If you are the victim of a drug overdose or witnessed another person overdose on drugs in New Jersey, do not be afraid. Governor Chris Christie signed legislation shielding you from culpability when you call for medical help.
What is the Overdose Prevention Act?
On May 2, 2013, Governor Christie signed the Overdose Prevention Act (N.J.S.A. 2C:35-30). This new law allows individuals to report drug overdoses without the fear of being arrested. The New Jersey legislature and governor determined that the interest in incarcerating people for overdosing simply does not exceed the overwhelming public policy interest in caring for some of NJ’s most susceptible citizens (i.e. those addicted to illegal substances).
In many ways, the law changes the way the government looks at a person who overdoses on drugs. Instead of viewing him or her as a criminal, one who overdoses is viewed as a person who needs immediate medical attention.
What does all of this mean for you?
If you struggle with drug addiction or know a person going through it, you no longer have to feel like you cannot tell the authorities. Instead of trying to handle a near-death experience on your own, you can call 911, go to the hospital, and not have to worry about being thrown in jail for seeking medical help.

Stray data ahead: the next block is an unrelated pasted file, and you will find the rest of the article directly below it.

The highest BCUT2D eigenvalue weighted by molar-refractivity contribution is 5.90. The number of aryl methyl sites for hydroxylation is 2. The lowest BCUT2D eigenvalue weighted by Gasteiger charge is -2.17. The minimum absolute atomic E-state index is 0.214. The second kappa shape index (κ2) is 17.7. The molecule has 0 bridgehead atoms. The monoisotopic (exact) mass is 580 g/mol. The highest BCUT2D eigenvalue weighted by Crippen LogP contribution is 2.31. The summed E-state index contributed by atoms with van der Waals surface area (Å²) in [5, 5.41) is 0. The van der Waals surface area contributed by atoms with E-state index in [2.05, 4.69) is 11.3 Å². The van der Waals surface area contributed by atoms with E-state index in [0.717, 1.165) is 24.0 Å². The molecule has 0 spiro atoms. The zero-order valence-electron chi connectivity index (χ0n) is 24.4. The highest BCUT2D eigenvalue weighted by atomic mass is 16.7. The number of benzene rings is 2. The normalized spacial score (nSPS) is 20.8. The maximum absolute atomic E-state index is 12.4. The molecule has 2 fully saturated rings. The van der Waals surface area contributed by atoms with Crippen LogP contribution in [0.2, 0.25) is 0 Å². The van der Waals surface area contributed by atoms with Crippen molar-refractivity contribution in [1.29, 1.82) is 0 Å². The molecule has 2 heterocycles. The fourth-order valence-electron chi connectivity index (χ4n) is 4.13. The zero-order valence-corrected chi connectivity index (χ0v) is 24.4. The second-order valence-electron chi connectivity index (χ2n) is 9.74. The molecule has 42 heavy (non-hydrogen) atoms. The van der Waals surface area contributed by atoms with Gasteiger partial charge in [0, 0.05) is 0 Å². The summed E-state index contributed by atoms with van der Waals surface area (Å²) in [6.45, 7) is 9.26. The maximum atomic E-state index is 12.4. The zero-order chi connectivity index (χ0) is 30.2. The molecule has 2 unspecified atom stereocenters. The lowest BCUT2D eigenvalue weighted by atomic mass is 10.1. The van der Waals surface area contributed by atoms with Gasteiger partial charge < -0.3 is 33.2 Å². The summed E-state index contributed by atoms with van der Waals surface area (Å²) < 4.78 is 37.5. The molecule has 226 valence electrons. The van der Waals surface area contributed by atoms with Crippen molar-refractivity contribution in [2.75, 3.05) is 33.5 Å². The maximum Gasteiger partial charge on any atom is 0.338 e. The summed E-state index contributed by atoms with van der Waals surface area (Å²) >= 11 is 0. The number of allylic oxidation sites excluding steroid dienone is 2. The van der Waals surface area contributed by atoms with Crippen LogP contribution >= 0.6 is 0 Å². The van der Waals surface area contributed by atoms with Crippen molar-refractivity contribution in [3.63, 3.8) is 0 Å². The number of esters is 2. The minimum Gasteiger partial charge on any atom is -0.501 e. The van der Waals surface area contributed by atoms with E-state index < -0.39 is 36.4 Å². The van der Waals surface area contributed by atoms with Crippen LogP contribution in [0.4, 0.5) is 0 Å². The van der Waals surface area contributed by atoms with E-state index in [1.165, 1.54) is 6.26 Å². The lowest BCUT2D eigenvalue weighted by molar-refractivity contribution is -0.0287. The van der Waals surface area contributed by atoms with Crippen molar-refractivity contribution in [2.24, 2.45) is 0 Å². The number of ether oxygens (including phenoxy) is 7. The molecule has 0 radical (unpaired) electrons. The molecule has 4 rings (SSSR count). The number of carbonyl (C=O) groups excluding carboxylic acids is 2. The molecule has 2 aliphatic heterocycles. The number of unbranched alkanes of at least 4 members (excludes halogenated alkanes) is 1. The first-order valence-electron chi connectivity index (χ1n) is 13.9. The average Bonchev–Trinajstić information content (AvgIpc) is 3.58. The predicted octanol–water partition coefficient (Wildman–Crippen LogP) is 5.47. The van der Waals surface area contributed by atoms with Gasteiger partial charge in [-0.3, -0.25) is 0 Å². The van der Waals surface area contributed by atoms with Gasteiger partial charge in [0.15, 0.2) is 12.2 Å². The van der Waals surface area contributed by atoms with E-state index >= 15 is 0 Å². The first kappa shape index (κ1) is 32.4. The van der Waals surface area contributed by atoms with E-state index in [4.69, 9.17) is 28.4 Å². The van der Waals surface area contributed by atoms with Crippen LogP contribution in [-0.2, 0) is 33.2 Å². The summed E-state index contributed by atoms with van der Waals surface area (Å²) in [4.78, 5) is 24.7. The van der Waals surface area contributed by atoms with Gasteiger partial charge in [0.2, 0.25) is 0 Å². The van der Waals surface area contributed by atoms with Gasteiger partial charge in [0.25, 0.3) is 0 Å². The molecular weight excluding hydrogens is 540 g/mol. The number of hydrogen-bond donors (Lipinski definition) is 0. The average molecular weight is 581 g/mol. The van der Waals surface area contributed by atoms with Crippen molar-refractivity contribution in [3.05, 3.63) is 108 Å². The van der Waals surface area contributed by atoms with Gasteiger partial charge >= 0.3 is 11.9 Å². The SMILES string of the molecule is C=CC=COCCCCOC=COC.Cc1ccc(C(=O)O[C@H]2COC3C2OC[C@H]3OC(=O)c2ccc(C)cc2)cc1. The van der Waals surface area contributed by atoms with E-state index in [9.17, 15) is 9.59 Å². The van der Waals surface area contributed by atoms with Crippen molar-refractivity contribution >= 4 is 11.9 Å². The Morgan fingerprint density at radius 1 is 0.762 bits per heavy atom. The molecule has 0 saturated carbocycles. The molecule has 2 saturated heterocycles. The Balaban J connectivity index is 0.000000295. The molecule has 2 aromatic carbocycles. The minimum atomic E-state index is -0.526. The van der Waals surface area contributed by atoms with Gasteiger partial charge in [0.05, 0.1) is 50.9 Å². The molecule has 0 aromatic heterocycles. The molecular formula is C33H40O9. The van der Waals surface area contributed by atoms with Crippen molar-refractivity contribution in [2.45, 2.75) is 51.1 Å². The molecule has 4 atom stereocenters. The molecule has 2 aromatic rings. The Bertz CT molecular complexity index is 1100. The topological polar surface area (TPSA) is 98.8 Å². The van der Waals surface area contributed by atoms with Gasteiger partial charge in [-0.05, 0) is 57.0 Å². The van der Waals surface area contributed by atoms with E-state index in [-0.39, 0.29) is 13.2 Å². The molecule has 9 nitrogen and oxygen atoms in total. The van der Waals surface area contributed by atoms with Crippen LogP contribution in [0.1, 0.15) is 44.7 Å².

Who is Protected Under the Overdose Prevention Act (OPA)?
Aside from the person who actually overdoses and witnesses of the overdose, other people are shielded from culpability as well.
Under the OPA, health care professionals or pharmacists who—when acting in good faith—prescribe or dispense “opioid antidote” to a patient in an emergency situation will be shielded from criminal and civil liability. They are also immune from being arrested, charged, or prosecuted for criminal conduct arising out of their good faith medical decision.
However, any of the evidence that police officers or narcotic agents legally obtain, can be used against people who are not shielded under the law.
For example, imagine the following: John, George, and Pete are using drugs one night. Later that night, after Pete went home, John overdoses. George calls the authorities in order for John to receive proper medical attention. If police officers legally seized all of the drug paraphernalia, they could not use it to incriminate John or George.
After all, the Overdose Prevention Act shields John (because he is the one who overdosed) and George (because he witnessed the overdose and made the call). However, if the authorities could link the chain of evidence to Pete, they could arrest him for drug possession. Why? Pete left and never witnessed the overdose or made the 911 call.
Who Should You Contact?
If you or a loved one recently overdosed on drugs or was charged with drug possession in New Jersey, contact Rosenblum Law. Our team of experienced NJ criminal defense attorneys will defend your constitutional rights and do everything they can to get you the results you want. E-mail or call us today at 888-815-3649.